I have reviewed the IRS Schedule F guidance and will hit some high points here for your benefit. One issue the IRS wants to address is taxpayers deducting hobby losses. If you are not approaching a business with a profit motive, it’s a “hobby” as far as the IRS is concerned, and hobby losses cannot be used to reduce your other taxable income. One strategy that some taxpayers employ is what I will call the quasi-farm. They have a hunting lodge, ATV, and brush-hog on a 100-acre tree farm.  Nothing is ever harvested on the tree farm, except bucks during deer season, and the taxpayer deducts all of the costs to maintain the farm. The IRS would call this a hobby and disallow the losses, if it conducted an audit.

Another concern of the IRS is farmers potentially putting down deposits on 2019 purchases in the last few days of 2018. The IRS looks at four factors to make a distinction between a deposit and a currently deductible expense.
  1. Is the check just a flat amount not related to an invoice for a specific quantity of something?
  2. Does the farmer have a right to get a refund of the deposit?
  3. Did the seller treat it as a deposit in his/her books?
  4. Does the farmer have the right to substitute the supplies prepurchased for other goods?

If the answer is NO to all of those questions, you have currently deductible prepaid supplies rather than a nondeductible deposit.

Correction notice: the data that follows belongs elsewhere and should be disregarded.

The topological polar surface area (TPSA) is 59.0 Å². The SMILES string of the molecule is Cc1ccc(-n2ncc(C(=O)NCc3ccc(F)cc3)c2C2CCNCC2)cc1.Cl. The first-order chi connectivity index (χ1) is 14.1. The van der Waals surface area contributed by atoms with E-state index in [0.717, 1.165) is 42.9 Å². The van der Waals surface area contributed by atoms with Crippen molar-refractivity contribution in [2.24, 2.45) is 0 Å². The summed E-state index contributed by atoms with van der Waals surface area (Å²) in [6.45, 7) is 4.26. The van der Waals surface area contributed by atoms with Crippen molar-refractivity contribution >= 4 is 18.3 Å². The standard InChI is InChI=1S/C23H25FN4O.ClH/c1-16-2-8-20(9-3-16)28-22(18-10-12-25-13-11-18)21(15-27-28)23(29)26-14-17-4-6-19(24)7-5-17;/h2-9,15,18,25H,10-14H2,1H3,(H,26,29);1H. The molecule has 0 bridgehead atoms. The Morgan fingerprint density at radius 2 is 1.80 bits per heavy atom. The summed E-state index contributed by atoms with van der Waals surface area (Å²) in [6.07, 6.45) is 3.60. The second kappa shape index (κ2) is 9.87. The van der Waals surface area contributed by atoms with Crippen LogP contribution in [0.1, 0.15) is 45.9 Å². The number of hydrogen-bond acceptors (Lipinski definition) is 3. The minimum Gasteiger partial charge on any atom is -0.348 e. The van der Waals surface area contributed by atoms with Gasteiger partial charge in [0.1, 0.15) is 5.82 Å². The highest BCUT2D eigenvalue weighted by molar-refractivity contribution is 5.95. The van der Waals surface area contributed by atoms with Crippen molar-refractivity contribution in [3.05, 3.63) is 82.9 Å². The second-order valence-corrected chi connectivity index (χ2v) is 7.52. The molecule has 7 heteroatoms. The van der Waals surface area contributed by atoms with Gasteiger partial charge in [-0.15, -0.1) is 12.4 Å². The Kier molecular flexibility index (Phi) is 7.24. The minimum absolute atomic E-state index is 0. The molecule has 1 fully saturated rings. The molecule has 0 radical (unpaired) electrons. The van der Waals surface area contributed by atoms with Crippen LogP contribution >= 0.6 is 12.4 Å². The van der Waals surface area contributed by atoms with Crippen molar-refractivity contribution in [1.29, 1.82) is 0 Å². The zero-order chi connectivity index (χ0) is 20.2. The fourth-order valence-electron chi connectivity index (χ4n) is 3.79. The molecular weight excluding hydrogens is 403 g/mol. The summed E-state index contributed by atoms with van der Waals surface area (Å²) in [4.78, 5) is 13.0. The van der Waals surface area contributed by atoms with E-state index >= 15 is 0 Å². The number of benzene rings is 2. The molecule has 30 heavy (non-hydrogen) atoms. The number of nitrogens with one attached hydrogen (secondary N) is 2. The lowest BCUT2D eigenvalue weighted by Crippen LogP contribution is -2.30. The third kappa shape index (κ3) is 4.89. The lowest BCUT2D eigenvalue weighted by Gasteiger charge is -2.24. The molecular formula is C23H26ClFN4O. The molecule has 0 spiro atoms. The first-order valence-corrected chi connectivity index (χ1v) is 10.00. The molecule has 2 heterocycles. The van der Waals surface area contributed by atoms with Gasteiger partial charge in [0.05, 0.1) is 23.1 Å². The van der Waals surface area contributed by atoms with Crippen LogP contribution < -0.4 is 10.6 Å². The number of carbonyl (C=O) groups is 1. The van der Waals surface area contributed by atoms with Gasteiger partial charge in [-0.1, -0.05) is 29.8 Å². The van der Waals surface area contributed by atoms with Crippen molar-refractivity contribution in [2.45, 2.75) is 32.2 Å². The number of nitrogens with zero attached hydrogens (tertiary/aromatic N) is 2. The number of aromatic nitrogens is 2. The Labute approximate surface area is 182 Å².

There were two other items the IRS mentioned in its 2017 memo to auditors. The first was to check for farmers putting wages paid to employees on the Custom Hire line. Why? I can’t be sure, but I suspect that some taxpayers have shown some unofficial payroll on that line (i.e. They paid farm laborers cash or checks without withholding Social Security, Medicare, or Federal taxes.) A Schedule F audit is one way for the IRS to find those unofficial payrolls and ask for the unpaid payroll taxes, penalties, and interest.

Some other things that can always be in play for an audit are unreported revenue, purchases without receipts or invoices, mileage expense without mileage records, and personal expenditures made through the farm’s bank accounts. Upon audit, I’ve seen taxpayers owe $0 and sometimes over $100,000. It all depends on whether or not your ducks are in a row.

Source: Shawn Williamson, Agriculture.com